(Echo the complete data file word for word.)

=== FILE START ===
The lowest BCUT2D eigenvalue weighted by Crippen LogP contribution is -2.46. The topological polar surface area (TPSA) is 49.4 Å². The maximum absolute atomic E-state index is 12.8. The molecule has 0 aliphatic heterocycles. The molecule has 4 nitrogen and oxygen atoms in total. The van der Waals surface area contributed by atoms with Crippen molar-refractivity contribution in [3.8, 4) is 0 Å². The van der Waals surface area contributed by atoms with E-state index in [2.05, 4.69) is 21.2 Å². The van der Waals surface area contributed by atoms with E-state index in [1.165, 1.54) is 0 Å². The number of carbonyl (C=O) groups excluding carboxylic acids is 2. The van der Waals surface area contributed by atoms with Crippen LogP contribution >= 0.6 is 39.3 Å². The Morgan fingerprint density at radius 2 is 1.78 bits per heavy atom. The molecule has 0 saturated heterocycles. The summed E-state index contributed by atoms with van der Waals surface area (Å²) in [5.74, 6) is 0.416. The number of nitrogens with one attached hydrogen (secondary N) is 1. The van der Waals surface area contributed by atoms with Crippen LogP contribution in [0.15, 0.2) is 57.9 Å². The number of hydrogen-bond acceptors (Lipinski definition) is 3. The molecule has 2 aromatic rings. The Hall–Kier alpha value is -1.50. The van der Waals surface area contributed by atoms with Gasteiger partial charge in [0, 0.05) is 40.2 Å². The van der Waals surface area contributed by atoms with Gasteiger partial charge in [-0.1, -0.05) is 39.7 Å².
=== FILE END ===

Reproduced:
The lowest BCUT2D eigenvalue weighted by Crippen LogP contribution is -2.46. The topological polar surface area (TPSA) is 49.4 Å². The maximum absolute atomic E-state index is 12.8. The molecule has 0 aliphatic heterocycles. The molecule has 4 nitrogen and oxygen atoms in total. The van der Waals surface area contributed by atoms with Crippen molar-refractivity contribution in [3.8, 4) is 0 Å². The van der Waals surface area contributed by atoms with E-state index in [2.05, 4.69) is 21.2 Å². The van der Waals surface area contributed by atoms with E-state index in [1.165, 1.54) is 0 Å². The number of carbonyl (C=O) groups excluding carboxylic acids is 2. The van der Waals surface area contributed by atoms with Crippen LogP contribution >= 0.6 is 39.3 Å². The Morgan fingerprint density at radius 2 is 1.78 bits per heavy atom. The molecule has 0 saturated heterocycles. The summed E-state index contributed by atoms with van der Waals surface area (Å²) in [5.74, 6) is 0.416. The number of nitrogens with one attached hydrogen (secondary N) is 1. The van der Waals surface area contributed by atoms with Crippen LogP contribution in [0.15, 0.2) is 57.9 Å². The number of hydrogen-bond acceptors (Lipinski definition) is 3. The molecule has 2 aromatic rings. The Hall–Kier alpha value is -1.50. The van der Waals surface area contributed by atoms with Gasteiger partial charge in [0, 0.05) is 40.2 Å². The van der Waals surface area contributed by atoms with Gasteiger partial charge in [-0.1, -0.05) is 39.7 Å².